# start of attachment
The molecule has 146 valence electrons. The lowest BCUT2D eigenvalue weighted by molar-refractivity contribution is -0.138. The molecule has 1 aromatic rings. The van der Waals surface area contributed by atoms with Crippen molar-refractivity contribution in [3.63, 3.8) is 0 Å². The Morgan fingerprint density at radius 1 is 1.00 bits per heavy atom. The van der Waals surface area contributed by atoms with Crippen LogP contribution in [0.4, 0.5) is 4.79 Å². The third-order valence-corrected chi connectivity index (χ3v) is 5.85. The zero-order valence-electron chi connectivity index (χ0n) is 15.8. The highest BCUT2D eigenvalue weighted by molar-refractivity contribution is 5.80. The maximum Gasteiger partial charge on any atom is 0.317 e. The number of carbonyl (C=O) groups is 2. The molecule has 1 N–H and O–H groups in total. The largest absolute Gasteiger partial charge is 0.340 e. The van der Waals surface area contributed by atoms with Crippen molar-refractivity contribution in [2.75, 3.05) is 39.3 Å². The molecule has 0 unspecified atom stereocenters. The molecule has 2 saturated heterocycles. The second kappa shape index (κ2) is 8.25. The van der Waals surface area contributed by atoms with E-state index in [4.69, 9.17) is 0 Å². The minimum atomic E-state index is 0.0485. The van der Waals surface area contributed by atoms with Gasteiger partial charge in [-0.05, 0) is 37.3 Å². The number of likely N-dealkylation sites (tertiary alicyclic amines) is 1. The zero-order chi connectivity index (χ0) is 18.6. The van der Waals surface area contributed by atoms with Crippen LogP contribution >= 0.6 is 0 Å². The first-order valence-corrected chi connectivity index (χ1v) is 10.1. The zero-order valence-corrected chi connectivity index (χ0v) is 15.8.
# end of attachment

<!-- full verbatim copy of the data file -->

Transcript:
The molecule has 146 valence electrons. The lowest BCUT2D eigenvalue weighted by molar-refractivity contribution is -0.138. The molecule has 1 aromatic rings. The van der Waals surface area contributed by atoms with Crippen molar-refractivity contribution in [3.63, 3.8) is 0 Å². The Morgan fingerprint density at radius 1 is 1.00 bits per heavy atom. The van der Waals surface area contributed by atoms with Crippen LogP contribution in [0.4, 0.5) is 4.79 Å². The third-order valence-corrected chi connectivity index (χ3v) is 5.85. The zero-order valence-electron chi connectivity index (χ0n) is 15.8. The highest BCUT2D eigenvalue weighted by molar-refractivity contribution is 5.80. The maximum Gasteiger partial charge on any atom is 0.317 e. The number of carbonyl (C=O) groups is 2. The molecule has 1 N–H and O–H groups in total. The largest absolute Gasteiger partial charge is 0.340 e. The van der Waals surface area contributed by atoms with Crippen molar-refractivity contribution in [2.75, 3.05) is 39.3 Å². The molecule has 0 unspecified atom stereocenters. The molecule has 2 saturated heterocycles. The second kappa shape index (κ2) is 8.25. The van der Waals surface area contributed by atoms with E-state index in [4.69, 9.17) is 0 Å². The minimum atomic E-state index is 0.0485. The van der Waals surface area contributed by atoms with Gasteiger partial charge in [-0.05, 0) is 37.3 Å². The number of likely N-dealkylation sites (tertiary alicyclic amines) is 1. The zero-order chi connectivity index (χ0) is 18.6. The van der Waals surface area contributed by atoms with Crippen LogP contribution >= 0.6 is 0 Å². The first-order valence-corrected chi connectivity index (χ1v) is 10.1. The zero-order valence-corrected chi connectivity index (χ0v) is 15.8.